I guess I like the Etrex 10 because of the minimalism. While I was out with a fellow cacher he had a top of the line Garmin, and we spent a lot of time trying to figure out how to use it. He had had it for a while but still things were happening that we had no idea how to fix. What I like about the Etrex is that with about 15 minutes to spare you can learn all about how to use it. If you are fussed about maps and directions you just bring along your phone as well. I have gotten great accuracy with the GPS and is a much better tool than a phone. You do have your own opinions, such as touchscreen or joystick prefferation but this is what I like. 

Apart from a short time using a Garmin Nuvi I started out using an Etrex 10. It is a great little unit with excellent accuracy although, as others have noted, it does have limitations. i.e. lack of (detailed) maps and cache storage capacity.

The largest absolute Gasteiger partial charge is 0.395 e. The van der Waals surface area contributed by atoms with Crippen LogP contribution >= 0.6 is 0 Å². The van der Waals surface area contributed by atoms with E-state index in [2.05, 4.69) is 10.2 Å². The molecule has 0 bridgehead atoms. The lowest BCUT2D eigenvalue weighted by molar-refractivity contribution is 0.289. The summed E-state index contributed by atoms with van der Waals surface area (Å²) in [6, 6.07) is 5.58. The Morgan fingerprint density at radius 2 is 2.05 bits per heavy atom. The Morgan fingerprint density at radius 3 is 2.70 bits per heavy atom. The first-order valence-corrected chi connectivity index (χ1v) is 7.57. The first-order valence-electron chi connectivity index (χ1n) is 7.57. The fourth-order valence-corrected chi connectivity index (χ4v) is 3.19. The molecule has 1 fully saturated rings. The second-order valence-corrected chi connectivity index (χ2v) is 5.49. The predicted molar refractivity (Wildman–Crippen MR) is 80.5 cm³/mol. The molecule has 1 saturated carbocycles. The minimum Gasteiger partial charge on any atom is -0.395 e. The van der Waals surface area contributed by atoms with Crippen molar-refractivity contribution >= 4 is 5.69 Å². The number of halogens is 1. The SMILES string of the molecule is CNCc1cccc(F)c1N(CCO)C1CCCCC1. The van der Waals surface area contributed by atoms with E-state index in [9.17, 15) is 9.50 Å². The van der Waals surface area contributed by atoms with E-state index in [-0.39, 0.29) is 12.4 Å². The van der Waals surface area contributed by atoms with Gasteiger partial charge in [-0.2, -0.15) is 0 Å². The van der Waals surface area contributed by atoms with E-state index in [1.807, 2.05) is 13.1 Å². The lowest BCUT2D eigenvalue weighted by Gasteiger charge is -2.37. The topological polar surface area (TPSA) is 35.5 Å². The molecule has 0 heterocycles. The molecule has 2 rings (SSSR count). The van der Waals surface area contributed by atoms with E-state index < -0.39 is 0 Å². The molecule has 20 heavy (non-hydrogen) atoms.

As for lack of maps it was, to me, a minor hindrance as I would  use my in car Nuvi to get me close as possible then use the Etrex.

As for capacity, I had to confine my searching to a particular area and  used GSAK to help target caches. I found that about 300 caches to be its workable limit.

The above two examples necessitated my upgrade to an etrex 20 when I started caching in foreign countries where I could, for example, load all caches in Mexico to the Etrex and, it is very handy having a map in a foreign city (although I sometimes don't bother like recently in Turkey, Israel, Jordan and Qatar where I was still able to find caches). The etrex 20, and 30, have SD card facility for mass storage of maps and caches.